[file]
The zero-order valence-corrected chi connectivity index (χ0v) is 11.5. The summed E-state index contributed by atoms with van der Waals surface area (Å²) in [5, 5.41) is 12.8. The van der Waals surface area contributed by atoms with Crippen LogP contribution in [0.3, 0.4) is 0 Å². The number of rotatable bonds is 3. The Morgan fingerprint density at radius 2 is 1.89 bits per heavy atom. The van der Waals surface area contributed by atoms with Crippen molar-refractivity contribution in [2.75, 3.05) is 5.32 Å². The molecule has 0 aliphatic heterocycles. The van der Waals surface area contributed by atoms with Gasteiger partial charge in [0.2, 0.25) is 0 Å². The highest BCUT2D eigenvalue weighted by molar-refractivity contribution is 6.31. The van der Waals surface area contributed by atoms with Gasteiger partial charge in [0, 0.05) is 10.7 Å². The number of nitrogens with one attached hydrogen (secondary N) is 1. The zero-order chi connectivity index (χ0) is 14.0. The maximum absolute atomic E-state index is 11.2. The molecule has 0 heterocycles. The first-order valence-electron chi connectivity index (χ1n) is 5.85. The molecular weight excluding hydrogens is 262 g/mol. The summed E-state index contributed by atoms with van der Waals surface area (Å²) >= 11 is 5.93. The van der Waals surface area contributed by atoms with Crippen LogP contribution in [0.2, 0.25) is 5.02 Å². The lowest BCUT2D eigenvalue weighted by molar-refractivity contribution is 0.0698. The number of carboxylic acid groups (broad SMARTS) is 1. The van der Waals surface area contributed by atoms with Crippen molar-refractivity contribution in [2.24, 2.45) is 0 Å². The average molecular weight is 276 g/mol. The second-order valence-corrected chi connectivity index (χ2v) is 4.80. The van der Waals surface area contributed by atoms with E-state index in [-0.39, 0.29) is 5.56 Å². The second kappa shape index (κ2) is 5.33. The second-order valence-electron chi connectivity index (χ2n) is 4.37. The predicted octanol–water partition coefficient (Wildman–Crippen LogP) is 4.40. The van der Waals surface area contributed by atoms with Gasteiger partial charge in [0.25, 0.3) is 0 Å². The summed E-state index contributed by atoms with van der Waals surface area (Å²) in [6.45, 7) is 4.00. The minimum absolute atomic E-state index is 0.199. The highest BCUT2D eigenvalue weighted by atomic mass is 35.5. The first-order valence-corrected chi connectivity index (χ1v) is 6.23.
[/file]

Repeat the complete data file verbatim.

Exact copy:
The zero-order valence-corrected chi connectivity index (χ0v) is 11.5. The summed E-state index contributed by atoms with van der Waals surface area (Å²) in [5, 5.41) is 12.8. The van der Waals surface area contributed by atoms with Crippen LogP contribution in [0.3, 0.4) is 0 Å². The number of rotatable bonds is 3. The Morgan fingerprint density at radius 2 is 1.89 bits per heavy atom. The van der Waals surface area contributed by atoms with Crippen molar-refractivity contribution in [2.75, 3.05) is 5.32 Å². The molecule has 0 aliphatic heterocycles. The van der Waals surface area contributed by atoms with Gasteiger partial charge in [0.2, 0.25) is 0 Å². The highest BCUT2D eigenvalue weighted by molar-refractivity contribution is 6.31. The van der Waals surface area contributed by atoms with Gasteiger partial charge in [0, 0.05) is 10.7 Å². The number of nitrogens with one attached hydrogen (secondary N) is 1. The zero-order chi connectivity index (χ0) is 14.0. The maximum absolute atomic E-state index is 11.2. The molecule has 0 heterocycles. The first-order valence-electron chi connectivity index (χ1n) is 5.85. The molecular weight excluding hydrogens is 262 g/mol. The summed E-state index contributed by atoms with van der Waals surface area (Å²) >= 11 is 5.93. The van der Waals surface area contributed by atoms with Crippen LogP contribution in [0.2, 0.25) is 5.02 Å². The lowest BCUT2D eigenvalue weighted by molar-refractivity contribution is 0.0698. The number of carboxylic acid groups (broad SMARTS) is 1. The van der Waals surface area contributed by atoms with Crippen molar-refractivity contribution in [2.24, 2.45) is 0 Å². The average molecular weight is 276 g/mol. The second-order valence-corrected chi connectivity index (χ2v) is 4.80. The van der Waals surface area contributed by atoms with E-state index in [-0.39, 0.29) is 5.56 Å². The second kappa shape index (κ2) is 5.33. The second-order valence-electron chi connectivity index (χ2n) is 4.37. The predicted octanol–water partition coefficient (Wildman–Crippen LogP) is 4.40. The van der Waals surface area contributed by atoms with Gasteiger partial charge in [0.25, 0.3) is 0 Å². The summed E-state index contributed by atoms with van der Waals surface area (Å²) in [6.45, 7) is 4.00. The minimum absolute atomic E-state index is 0.199. The highest BCUT2D eigenvalue weighted by atomic mass is 35.5. The first-order valence-corrected chi connectivity index (χ1v) is 6.23.